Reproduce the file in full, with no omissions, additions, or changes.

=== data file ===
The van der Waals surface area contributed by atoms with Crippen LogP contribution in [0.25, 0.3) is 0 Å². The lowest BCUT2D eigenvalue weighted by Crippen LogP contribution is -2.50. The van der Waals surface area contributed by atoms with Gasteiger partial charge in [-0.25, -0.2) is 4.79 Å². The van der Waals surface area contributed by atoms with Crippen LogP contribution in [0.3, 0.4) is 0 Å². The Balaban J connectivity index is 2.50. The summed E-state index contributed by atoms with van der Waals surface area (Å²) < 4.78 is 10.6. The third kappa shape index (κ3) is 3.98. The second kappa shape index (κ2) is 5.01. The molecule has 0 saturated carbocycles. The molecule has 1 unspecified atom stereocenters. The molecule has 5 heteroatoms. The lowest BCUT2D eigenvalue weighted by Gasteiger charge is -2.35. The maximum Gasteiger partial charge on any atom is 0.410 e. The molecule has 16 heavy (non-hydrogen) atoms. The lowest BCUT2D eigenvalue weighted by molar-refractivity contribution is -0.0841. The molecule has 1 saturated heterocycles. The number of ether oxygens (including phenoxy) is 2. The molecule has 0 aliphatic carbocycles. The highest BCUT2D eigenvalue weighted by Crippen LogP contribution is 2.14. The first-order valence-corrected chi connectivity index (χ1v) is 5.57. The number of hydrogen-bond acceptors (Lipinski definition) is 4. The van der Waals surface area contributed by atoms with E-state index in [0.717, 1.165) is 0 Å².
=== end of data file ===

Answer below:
The van der Waals surface area contributed by atoms with Crippen LogP contribution in [0.25, 0.3) is 0 Å². The lowest BCUT2D eigenvalue weighted by Crippen LogP contribution is -2.50. The van der Waals surface area contributed by atoms with Gasteiger partial charge in [-0.25, -0.2) is 4.79 Å². The van der Waals surface area contributed by atoms with Crippen LogP contribution in [0.3, 0.4) is 0 Å². The Balaban J connectivity index is 2.50. The summed E-state index contributed by atoms with van der Waals surface area (Å²) < 4.78 is 10.6. The third kappa shape index (κ3) is 3.98. The second kappa shape index (κ2) is 5.01. The molecule has 0 saturated carbocycles. The molecule has 1 unspecified atom stereocenters. The molecule has 5 heteroatoms. The lowest BCUT2D eigenvalue weighted by Gasteiger charge is -2.35. The maximum Gasteiger partial charge on any atom is 0.410 e. The molecule has 16 heavy (non-hydrogen) atoms. The lowest BCUT2D eigenvalue weighted by molar-refractivity contribution is -0.0841. The molecule has 1 saturated heterocycles. The number of ether oxygens (including phenoxy) is 2. The molecule has 0 aliphatic carbocycles. The highest BCUT2D eigenvalue weighted by Crippen LogP contribution is 2.14. The first-order valence-corrected chi connectivity index (χ1v) is 5.57. The number of hydrogen-bond acceptors (Lipinski definition) is 4. The van der Waals surface area contributed by atoms with E-state index in [0.717, 1.165) is 0 Å².